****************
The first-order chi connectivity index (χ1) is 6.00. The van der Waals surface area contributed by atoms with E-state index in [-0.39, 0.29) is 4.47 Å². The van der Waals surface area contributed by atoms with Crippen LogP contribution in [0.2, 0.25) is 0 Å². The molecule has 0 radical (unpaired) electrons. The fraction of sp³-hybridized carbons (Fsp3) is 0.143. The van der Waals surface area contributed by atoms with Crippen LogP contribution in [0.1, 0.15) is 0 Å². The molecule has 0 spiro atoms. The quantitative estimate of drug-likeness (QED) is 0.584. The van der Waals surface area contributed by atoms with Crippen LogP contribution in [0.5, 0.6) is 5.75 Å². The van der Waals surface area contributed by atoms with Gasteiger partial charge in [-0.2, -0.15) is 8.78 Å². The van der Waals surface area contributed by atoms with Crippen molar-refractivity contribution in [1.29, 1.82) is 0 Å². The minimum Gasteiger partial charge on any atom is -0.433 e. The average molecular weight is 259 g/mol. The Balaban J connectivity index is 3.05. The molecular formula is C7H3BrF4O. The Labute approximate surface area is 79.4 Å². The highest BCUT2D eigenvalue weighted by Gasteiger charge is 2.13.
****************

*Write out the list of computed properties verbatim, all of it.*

The first-order chi connectivity index (χ1) is 6.00. The van der Waals surface area contributed by atoms with E-state index in [-0.39, 0.29) is 4.47 Å². The van der Waals surface area contributed by atoms with Crippen LogP contribution in [0.2, 0.25) is 0 Å². The molecule has 0 radical (unpaired) electrons. The fraction of sp³-hybridized carbons (Fsp3) is 0.143. The van der Waals surface area contributed by atoms with Crippen LogP contribution in [0.1, 0.15) is 0 Å². The molecule has 0 spiro atoms. The quantitative estimate of drug-likeness (QED) is 0.584. The van der Waals surface area contributed by atoms with Crippen LogP contribution in [0.5, 0.6) is 5.75 Å². The van der Waals surface area contributed by atoms with Gasteiger partial charge in [-0.2, -0.15) is 8.78 Å². The van der Waals surface area contributed by atoms with Crippen molar-refractivity contribution in [1.29, 1.82) is 0 Å². The minimum Gasteiger partial charge on any atom is -0.433 e. The average molecular weight is 259 g/mol. The Balaban J connectivity index is 3.05. The molecular formula is C7H3BrF4O. The Labute approximate surface area is 79.4 Å². The highest BCUT2D eigenvalue weighted by Gasteiger charge is 2.13.